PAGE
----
The Coventry branch MDC arrived after most of the press went except SKY TV. That quadrupled our numbers to 8.


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Daily News

      Mugabe talks tough

      5/6/03 7:04:53 AM (GMT +2)

      By Brian Mangwende and Pedzisai Ruhanya

      PRESIDENTS Thabo Mbeki of South Africa, Bakili Muluzi of Malawi and
Olusegun Obasanjo of Nigeria yesterday urged President Mugabe and MDC leader
Morgan Tsvangirai to resume dialogue to resolve Zimbabwe's deepening
political and economic crisis.

      Tsvangirai dismissed a ZBC/TV report last night that he had accepted
Mugabe as the legitimate leader of the country.

      He said: "ZBC is totally out of context. Our position is clear that we
have not accepted him as the legitimate leader. We have never made any
undertaking apart from saying that because of the current crisis we are
willing to speak to him, but without any conditions."

      But Mugabe insists that the MDC recognise him as the legitimate Head
of State before dialogue resumes.

      "The MDC said they don't recognise me alongside the British, the
Americans and the Europeans. Does the MDC now say they recognise me? That is
the issue," Mugabe told reporters.

      "If they do, well, that means that the action now in court has to be
withdrawn and we start talking, and I now talk to them knowing that they
recognise me."

      The three visiting heads of state made their views clear to Mugabe and
Tsvangirai at separate meetings in Harare as it emerged that the troika
acknowledged that there was a governance crisis in Zimbabwe.

      A well-placed government source said yesterday: "They were told in no
uncertain terms that they should go back to the negotiating table as a
matter of urgency without any conditions.

      "The three leaders want the political impasse to be unlocked. So the
first hurdle is to bring the two to the negotiating table before any
substantive issues are discussed."

      The issue of the MDC to recognise Mugabe as the President was also
raised, as well as for the MDC to withdraw its High Court petition
challenging Mugabe's presidential election victory last year.

      The three leaders expressed concern that the Zimbabwe crisis was
impacting negatively on the southern African region.

      Reuters reports that no aides were present at the two-hour closed
meeting with Mugabe.

      The visiting leaders then went to a Harare hotel and met Tsvangirai,
who is on trial on charges of plotting to assassinate Mugabe, effectively
placing Tsvangirai at the level of a head of state. The MDC leader denies
plotting to kill Mugabe.

      South African officials said the one-day visit sought to facilitate
dialogue between Mugabe and MDC, which has accused the veteran leader of a
harsh political crackdown following his victory in the disputed presidential
poll last year.

      Tsvangirai agreed with the three African leaders that there was an
urgent need for dialogue without any conditions to stop gross human rights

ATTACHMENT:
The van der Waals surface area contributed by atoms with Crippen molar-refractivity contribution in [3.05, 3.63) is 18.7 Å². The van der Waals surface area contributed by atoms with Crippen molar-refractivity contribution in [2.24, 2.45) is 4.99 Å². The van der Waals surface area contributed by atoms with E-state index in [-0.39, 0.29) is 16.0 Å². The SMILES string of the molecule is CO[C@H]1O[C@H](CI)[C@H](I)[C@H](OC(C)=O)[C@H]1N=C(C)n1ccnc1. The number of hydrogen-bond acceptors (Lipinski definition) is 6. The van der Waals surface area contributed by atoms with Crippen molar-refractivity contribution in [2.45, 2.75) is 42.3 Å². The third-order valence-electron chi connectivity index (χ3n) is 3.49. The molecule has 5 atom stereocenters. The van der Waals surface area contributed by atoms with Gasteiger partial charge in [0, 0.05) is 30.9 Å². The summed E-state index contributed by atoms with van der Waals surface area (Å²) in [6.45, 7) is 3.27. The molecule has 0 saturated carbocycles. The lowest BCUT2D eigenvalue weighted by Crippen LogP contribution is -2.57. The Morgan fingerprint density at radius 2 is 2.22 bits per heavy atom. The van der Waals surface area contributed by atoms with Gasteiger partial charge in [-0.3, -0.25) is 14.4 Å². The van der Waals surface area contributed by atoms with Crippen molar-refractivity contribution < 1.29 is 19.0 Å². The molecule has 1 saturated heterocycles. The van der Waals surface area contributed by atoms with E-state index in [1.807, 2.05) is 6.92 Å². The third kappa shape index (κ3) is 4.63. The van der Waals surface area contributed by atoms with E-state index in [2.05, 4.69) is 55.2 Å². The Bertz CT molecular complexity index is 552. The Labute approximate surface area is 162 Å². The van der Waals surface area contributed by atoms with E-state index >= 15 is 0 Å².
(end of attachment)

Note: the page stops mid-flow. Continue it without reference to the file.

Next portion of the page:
abuses and resolve the crisis.

      Last year, similar talks facilitated by Obasanjo and Mbeki flopped
after the MDC leader petitioned the High Court over Mugabe's re-election,
largely condemned as flawed by the international community.

      Mbeki immediately left Harare for Kinshasa late yesterday after the
meeting with Tsvangirai, while Muluzi and Obasanjo returned to State House
to brief Mugabe on their talks with the MDC leader.

      The Daily News was barred from entering State House where a media
briefing was made by Muluzi and Obasanjo.

      Tsvangirai yesterday told the three presidents that he hoped Zanu PF
would "summon sufficient courage to put the interest of the country above
its partisan quest to retain power".

      In a statement, Paul Themba Nyathi, the MDC spokesman, said: "The
three visiting leaders sought to find out whether the MDC was committed to
dialogue as a way of resolving the Zimbabwe crisis. Tsvangirai explained the
depth of the crisis as it manifests itself in the political, economic and
social dimension.

      "He agreed with the expressed view of the three statesmen that there
was a pressing need for Zimbabweans themselves to open dialogue with a view
to addressing all their problems. The MDC reiterated that it was ready to
unconditionally dialogue and was ready anytime, anywhere to engage in such

      Tsvangirai was accompanied to the talks by Welshman Ncube, the MDC's
secretary-general, and Gift Chimanikire, Ncube's deputy.

      Meanwhile, Priscilla Musihairabwi-Mushonga, the MP for Glen Norah
(MDC), said six placard-carrying women were arrested outside the Harare
International Conference Centre while the three presidents were in closed
discussions with Tsvangirai.

      The MP lambasted the police action saying: "I am upset that human
rights are being violated right outside the venue where the presidents are
meeting to discuss human rights abuses. A truckload of policemen arrested
women who came here holding placards urging the visiting presidents to bring
sanity to the country.

      "The message was that we need a peaceful solution to the Zimbabwe
crisis and the women were urging the presidents to be honest brokers.

      "If our State can't respect that, then there is no need for them to
meet. It's such a disgrace."

      The NCA sent an open letter to the three presidents advising them that
the best way to solve the Zimbabwe crisis was through a people-driven

      In a statement, NCA chairman Lovemore Madhuku said: "While welcoming
their interest in resolving Zimbabwe's crisis, we have made it clear to the
three heads of state that the real solution to the country's problems lies
in the authoring of a people-driven democratic Zimbabwean Constitution."

      The NCA said there could never be free and fair elections in Zimbabwe